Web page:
The IRS tax Form 1098 and its variants are used to report contributions and other tax-deductible expenses to the taxpayers and the IRS.
Lenders will use Form 1098 mortgage statement to report the amounts paid by the borrower, if it is $600 or more in interest and mortgage insurance premiums, during the tax year. Lenders will be required to file separate tax Form 1098 for each mortgage that they hold. The information given on this Form can be used for certain tax deductions that are related to interest and mortgage insurance premiums.
Information Reported on IRS Form 1098
The following is the information reported by the taxpayer on Form 1098
- The name and address of the lender, phone number, and taxpayer identification number.
- The amount of mortgage interest received.
- Name, address, and TIN of the taxpayer.
- The origination date of the mortgage
- Refund of the overpaid interest
- Paid mortgage insurance premiums.
- The address or the description of the property
- The date the lender acquired the mortgage during the current year.
Lenders need to file Form 1098 Mortgage if they have received less than $600 in interest or as mortgage insurance premiums during the tax year. Also, the interest received from a partnership, corporation, estate, trust, company, or association does not require filing Form 1098. If the taxpayer buys a property with owner financing, the seller will not file Form 1098.
Who receives Form 1098?
The taxpayer is required to file Form 1098 if they have received $600 or more in interest or as points on the mortgage. Those who receive less than $600 will not receive Form 1098. Taxpayers can deduct these expenses on their income tax Form. Thus, it helps to reduce the taxable income and the overall tax amount that one owes to the IRS. Generally, Form 1098 mortgage is issued and mailed by the lender or any other entity receiving the interest amount. IRS also requires the mortgage lender to offer Form 1098 to the owner of real property, i.e., land and anything built on the land, grown on the land, or attached to the land.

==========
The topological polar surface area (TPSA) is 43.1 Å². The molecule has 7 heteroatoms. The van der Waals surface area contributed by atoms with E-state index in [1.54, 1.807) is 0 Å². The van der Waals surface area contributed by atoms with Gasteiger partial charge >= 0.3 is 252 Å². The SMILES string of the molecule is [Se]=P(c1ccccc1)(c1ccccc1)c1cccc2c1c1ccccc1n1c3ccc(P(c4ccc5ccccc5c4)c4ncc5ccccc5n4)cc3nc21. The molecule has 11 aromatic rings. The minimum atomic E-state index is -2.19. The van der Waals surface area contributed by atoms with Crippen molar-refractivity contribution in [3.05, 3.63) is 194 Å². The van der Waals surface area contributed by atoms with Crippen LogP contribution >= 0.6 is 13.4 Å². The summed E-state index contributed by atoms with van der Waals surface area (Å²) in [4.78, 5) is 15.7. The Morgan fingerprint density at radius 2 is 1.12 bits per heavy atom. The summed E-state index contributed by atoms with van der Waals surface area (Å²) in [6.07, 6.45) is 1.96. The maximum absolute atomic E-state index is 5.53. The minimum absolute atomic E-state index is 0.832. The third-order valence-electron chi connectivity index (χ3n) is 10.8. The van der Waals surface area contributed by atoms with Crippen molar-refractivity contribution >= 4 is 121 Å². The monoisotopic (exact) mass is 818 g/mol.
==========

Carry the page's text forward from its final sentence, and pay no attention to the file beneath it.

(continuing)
Rules for deducting mortgage interest
Taxpayers should ensure that the interest they pay on a property should abide by the IRS standards for a home to be considered deductible. These standards also define the home as a space with basic living amenities, and thus, houses, mobile homes, boats, and house trailers qualify as homes.
In order to avail tax deductions on mortgages, the taxpayer has to ensure that the mortgage itself is qualified. Qualified mortgages include first and second mortgages, refinanced mortgages, and home equity loans. Filing a Form 1098 mortgage with the IRS will indeed cause a considerable reduction in the total taxable income. But there are a few rules that pertain to deducting mortgage interest.
The taxpayer should be the primary borrower of the load and should be making loan payments. They are limited to reducing interest on the mortgage debt of $750,000 or less. This is with respect to debt that originated on or after December 16, 2017. The older mortgage limit was $1,000,000. If all these rules apply, the taxpayer can file Form 1098 for the current tax year. If they have more than one qualified mortgage, they will receive separate Form 1098 for each mortgage.
IRS Form 1098: Streamlining Mortgage Deductions and Filing
Taxpayers need not include Form 1098 with their tax returns but use the information given on this Form to deduct their mortgage payment. They can choose to file the Form electronically with credible tax agencies like Tax2efile. This helps to file the Form with the IRS on time and without any errors.